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Should You Turn To Low-Volatility ETFs During Market Uncertainty? Part 1
- The S&P 500 closed out the year with 31.8% gain and economic reports signaled that the economic recovery was taking hold.
- As the bull market nears its 5th year, history says we could be experiencing a significant correction sometime in the near future.
- Long-term investors have some relatively new options at their disposal in the form of low-volatility ETFs.
- These funds help curb volatility risk and maintain equity market exposure relatively cheaply.
There are no Transcripts on USMV.
Wed, Sep. 10, 4:38 PM
- State Street Corporation's (NYSE:STT) new fund, the SPDR SSgA Risk Aware ETF, is designed to provide investors with competitive returns, compared to the broad U.S. equity market, and capital appreciation.
- “The SPDR SSGA Risk Aware ETF (NYSEARCA:RORO) is targeted at providing investors an innovative solution for capitalizing on risk-on and risk-off fluctuations in the US equity market,” said Scott Ebner, senior managing director and global head of product development and research at State Street Global Advisors, in a statement.
- Managed by SSGA’s Active Quantitative Equity Group, the fund will employ their quantitative market risk measurement model to identify, quantify and benefit from risk factors moving the markets at any given time.
- Other broad U.S. equity ETFs built to maximize returns: USMV, QUAL, BFOR, PWC, FAB, VLUE, VUSE, PDP, MTUM, MOM, MMTM, DWAQ
Thu, Jul. 31, 11:04 AM
- The Compass EMP U.S. Discovery 500 Enhanced Volatility Weighted Fund (Pending:CSF) will include only companies with consistent positive earnings (at least its 4 most recent quarters) and is weighted based on the volatility of each stock.
- According to a regulatory filing, stocks with lower volatility receive a higher weighting, while stocks with higher volatility will receive a lower weighting in the fund.
- Earlier this month, Compass EMP launched its first three ETFs, all of which feature a volatility-targeting strategy and fall into the trendy "smart beta” umbrella.
- U.S. ETFs with a focus on volatility management: SPLV, USMV, XMLV, XSLV, SMLV, LGLV, CFA, CFO, CDC, CFA, CFO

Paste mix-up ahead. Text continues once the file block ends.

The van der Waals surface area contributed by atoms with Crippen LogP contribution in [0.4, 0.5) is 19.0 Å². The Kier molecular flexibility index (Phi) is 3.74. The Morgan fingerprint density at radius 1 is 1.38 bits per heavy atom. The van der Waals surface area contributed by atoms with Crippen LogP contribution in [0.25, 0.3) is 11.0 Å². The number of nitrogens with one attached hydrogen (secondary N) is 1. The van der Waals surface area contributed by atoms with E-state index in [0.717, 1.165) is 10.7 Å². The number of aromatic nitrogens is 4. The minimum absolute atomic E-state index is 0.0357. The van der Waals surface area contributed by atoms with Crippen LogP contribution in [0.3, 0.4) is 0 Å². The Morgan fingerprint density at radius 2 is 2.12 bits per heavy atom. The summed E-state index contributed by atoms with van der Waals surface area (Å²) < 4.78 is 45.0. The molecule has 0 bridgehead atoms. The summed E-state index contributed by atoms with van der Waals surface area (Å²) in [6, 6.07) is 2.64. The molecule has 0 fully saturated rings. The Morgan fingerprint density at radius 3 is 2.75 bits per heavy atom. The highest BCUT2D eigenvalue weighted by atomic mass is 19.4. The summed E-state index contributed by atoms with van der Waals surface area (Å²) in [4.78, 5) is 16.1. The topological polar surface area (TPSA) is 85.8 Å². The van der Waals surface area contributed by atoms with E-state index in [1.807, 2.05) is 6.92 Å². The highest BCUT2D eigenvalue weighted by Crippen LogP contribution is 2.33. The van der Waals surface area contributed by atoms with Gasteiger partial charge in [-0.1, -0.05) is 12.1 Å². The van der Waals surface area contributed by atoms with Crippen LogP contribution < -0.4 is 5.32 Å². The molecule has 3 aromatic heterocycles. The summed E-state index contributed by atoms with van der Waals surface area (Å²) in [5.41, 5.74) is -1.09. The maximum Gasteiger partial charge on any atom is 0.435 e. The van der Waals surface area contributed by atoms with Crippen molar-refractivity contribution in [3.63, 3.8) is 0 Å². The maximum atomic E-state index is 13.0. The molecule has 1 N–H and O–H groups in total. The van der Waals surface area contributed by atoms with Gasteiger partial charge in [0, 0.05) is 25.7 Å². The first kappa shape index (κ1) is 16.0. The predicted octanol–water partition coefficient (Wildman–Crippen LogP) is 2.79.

Tue, Jul. 8, 12:26 PM
- Leading this week's decline are a lot of the same names which led March's "momo" selloff, among them the biotechs (XBI -4.5%) and social media (SOCL -4.4%). Also familiar, small caps (IWM -1.5%) are off more than the other major indexes.
- Doing their jobs are the low volatility ETFs like SPLV (SPLV) and USMV (USMV -0.2%), as well as defensive sectors like the utilities (XLU +0.6%).
- Raymond James' typically bullish Jeffrey Saut is out with a note calling for the first decent pullback of the year - a 10-12% decline - to commence later this month or early August, and he suggests investors begin raising cash.
- Biotech ETFs: XBI, BBH, FBT, PBE
- Low-vol ETFs: SPLV, LGLV, CFA, CFO
- Utility ETFs: XLU, IDU, VPU, UPW, FUTY, RYU, FXU, PUI, SDP, PSCU
Tue, Jul. 1, 12:40 PM
- Traditionally a mutual fund issuer, Compass EMP is striking out into the ETF industry with the creation of 3 smart beta funds, each tracking an index made by Compass EMP.
- The Compass EMP U.S. EQ Income 100 Enhanced Volatility Weighted Fund (CDC), Compass EMP U.S. 500 Volatility Weighted Index ETF (CFA), and Compass EMP U.S. 500 Enhanced Volatility Weighted Index ETF (CFO) will all begin trading on July 2nd.
- These funds all feature a focus on volatility management and will charge an expense ratio between 58 and 68 basis points.
- U.S. ETFs with a focus on volatility: SPLV, LGLV, USMV, VQT, PHDG, XSLV, SPXH, XMLV, SMLV, ERW, VIXH
Wed, Jun. 4, 12:49 PM
- The iShares MSCI ex-Japan Minimum Volatility ETF (AXJV), the iShares MSCI Europe Minimum Volatility ETF (EUMV), and the iShares MSCI Japan Minimum Volatility ETF (JPMV) will launch on June 5th .
- The three new offerings will offer "min vol" fans global exposure and join BlackRock's existing minimum volatility offering, the USA Minimum Volatility ETF (USMV).